As I watched the moon
in slow ascension
pull the blanket of night
up over the sun,
I reviewed with appreciation
the memories made today,
and promised myself to be ready
if rewarded with the chance
Ken Owen Van Niddy Press
These last few years have been challenging for all of us, but when I look back on what I attempted to accomplish from the confines of my home office during a global pandemic, I’m pleased not only with the results, but also with the diversity of the projects on which I was asked to collaborate. Here they are for your review.
Departure: a book of black and white photographs by Dianne Woods with accompanying haiku poetry by Ken Owen.
I met Dianne while playing with The Craig and MacGregor Quartet at The Marsh in Berkeley on their Wednesday night residence gig. Dianne had become the resident house photographer and the band’s webmaster. One morning she posted one of her always brilliant photographs that inspired me to write a Japanese style haiku:
A project was born that day, and we worked on it most of 2021 and had a wonderful book signing party with live music by (who else?!) The Craig and MacGregor Band in November. You can still order your copy here:
Viva La Exotica: Hunka Hunka Hula Review Debut CD!
While being sequestered for 18 months as the rest of the country argued about vaccines and masks, it became clear to us that we no longer required two cars here at the offices of Van Niddy Press. The irony of using the proceeds from the sale of the car that used to take me to onsite gigs to purchase an electronic drum set for my home studio projects was not lost on me.
The kit came with hundreds of world drum and percussion samples, and I was having big fun trying them all out. So when my good pal Todd Jenkins asked me to play percussion on some of his new tracks, I jumped at the chance to use my new rig to add some groovy exotica-surf-percussion to his ukulele and steel guitar party songs. The songs came out great and should be in your collection for this summer’s back yard Mai Tai parties! You can check it out here:
Morning Walk: Dave Berry and Friends
My pal Dave Berry, local bluegrass player and genre aficionado, asked if I could add some snare drum and brushes to one of the original tunes he was recording. After listening to the track, I realized it sounded fine and rhythmically didn’t need any percussion, BUT I happened to mention a few things I thought might make it sound a bit better. ( Any musicians reading this will instantly recognize this as the moment when the drummer says, “Yeah…but…”)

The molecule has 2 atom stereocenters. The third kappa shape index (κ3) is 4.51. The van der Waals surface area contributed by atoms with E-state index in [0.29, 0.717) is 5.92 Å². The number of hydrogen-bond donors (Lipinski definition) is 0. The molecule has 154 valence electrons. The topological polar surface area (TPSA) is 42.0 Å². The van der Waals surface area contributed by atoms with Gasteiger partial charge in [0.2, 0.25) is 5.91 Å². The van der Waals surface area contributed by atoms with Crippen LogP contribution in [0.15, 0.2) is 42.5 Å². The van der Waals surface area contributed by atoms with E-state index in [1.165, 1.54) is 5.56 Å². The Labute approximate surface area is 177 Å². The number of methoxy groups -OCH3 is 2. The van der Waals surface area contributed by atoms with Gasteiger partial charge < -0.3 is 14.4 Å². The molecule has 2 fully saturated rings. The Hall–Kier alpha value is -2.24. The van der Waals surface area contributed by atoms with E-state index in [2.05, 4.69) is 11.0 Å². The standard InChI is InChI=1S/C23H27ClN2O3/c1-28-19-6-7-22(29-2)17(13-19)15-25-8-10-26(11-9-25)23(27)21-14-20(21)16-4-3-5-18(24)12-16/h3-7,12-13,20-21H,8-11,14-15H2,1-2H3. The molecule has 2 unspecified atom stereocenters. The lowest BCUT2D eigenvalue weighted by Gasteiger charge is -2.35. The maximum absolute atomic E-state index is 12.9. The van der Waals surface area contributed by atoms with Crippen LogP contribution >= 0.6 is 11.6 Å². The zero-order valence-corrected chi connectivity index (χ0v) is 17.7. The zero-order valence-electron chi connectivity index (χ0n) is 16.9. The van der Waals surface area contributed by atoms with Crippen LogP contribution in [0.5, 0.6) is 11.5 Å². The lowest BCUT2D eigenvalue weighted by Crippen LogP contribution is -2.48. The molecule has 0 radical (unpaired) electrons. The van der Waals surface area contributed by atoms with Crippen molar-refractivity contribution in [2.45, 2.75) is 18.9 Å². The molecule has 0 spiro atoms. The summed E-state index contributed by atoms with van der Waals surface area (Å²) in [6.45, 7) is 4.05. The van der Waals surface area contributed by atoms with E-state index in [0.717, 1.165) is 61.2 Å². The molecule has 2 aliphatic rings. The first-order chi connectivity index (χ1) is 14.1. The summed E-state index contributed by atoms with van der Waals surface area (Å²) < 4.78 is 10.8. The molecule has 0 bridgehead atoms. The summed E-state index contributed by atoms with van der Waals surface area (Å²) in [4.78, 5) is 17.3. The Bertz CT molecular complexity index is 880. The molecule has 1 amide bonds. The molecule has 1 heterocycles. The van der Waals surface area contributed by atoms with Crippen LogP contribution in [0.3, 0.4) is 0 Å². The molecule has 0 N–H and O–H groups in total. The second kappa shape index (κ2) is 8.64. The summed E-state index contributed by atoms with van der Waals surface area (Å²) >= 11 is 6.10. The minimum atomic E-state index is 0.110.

However, if you are consistent in your pestering (going on 50 years now for me and my unfortunate band mates) someone is bound to listen to your ideas. Dave took the plunge and enlisted me as his second set of critical ears for his project. Yes Virginia, the drummer…as an ‘Associate Producer’…on a bluegrass album…where he played no drums. Strange days, indeed.
I enjoyed the challenge immensely. Dave and I are very proud of how the project came out; these are his original bluegrass/Celtic tunes with strong melodies you’ll be singing by the end of the track, with top notch performances by all the musicians. Available for sampling and download here:
Well friends, just when we thought it was safe to head back into the clubs to bring everyone some live entertainment, it looks like we still might be playing in roped-off parking lots for a while. Thank you for supporting our local musicians; live when we can, streaming from an empty club or at home working on our projects when we must.
In appreciation of your continued support,
CEO, Van Niddy Press
The leftover meatloaf was bland.
I ate the whole portion I was given
but did not ask for seconds,
and tried to make my adding salt
as clandestine an effort as possible.
I never complained, never said a word,
because the meatloaf,
which is usually very tasty
and one of my favorites,
would most likely have been
up to its usual excellence
had I remembered to call
and say I would be late
when she cooked it
when I finally remembered and called
to announce my tardiness that had
become obvious to her hours earlier,
I could tell by the tone of her voice
that my dinner was now
being basted with large portions
of Chef’s Contempt.
I guess it makes sense how
some meals taste better the next day
but most won’t when they are left to marinate
in a vat of Selfish Bastard
Sorry about the meatloaf.
Ken Owen May 2002
Van Niddy Press
Raining in the Dark
Outside is muddy
where I hear thunder,
I see the lightning
going flash, flash, flash!
So many commotions
in one big big sleep,
it’s so loud
I can’t hear a peep.
Feeling content yet excited
boom, boom, boom,
one strike, two,
how about I say
goodbye to you,
that way the sky
can be back to blue.
by Ruby Leitner, age 8
The Texas Storm
Outside my window
the trees took a shower
and danced in the powerful wind.
lit up the dark night
and all this commotion
woke me from my sleepy sleep.
I saw the lightning
with my eyes closed,
and I heard the thunder
boom, boom, boom
without even trying.
Then the storm
left me behind
without saying goodbye
as I fell back to sleep.
-by Popi, age 64
Poem Writing Collaboration, May 2022
Providence Village, Texas
Van Niddy Press
Once a month the maintenance crew for our apartment building turns off our water to perform a mysterious ritual on the building’s water supply. Though I have never been witness to this secret ceremony, I like to imagine many men dressed in greasy hooded work clothes moving in a slow circle around the water system somewhere in the bowels of our building quietly reciting soft incantations and waving great metal tools of salvation while the anointed High Priest of the maintenance crew performs the sacred ritual of purifying the waters.
Though I am sure all the tenants of the apartment building are grateful for these efforts, when the maintenance crew brings the water supply back to life and re-pressurize the pipes so that the sanctified waters will flow once again reinvigorated on their long journey to our seventh floor apartment, when we turn on our faucets we are greeted with a very loud billowing gush of pressurized air.
It scares the living shit out of me every time.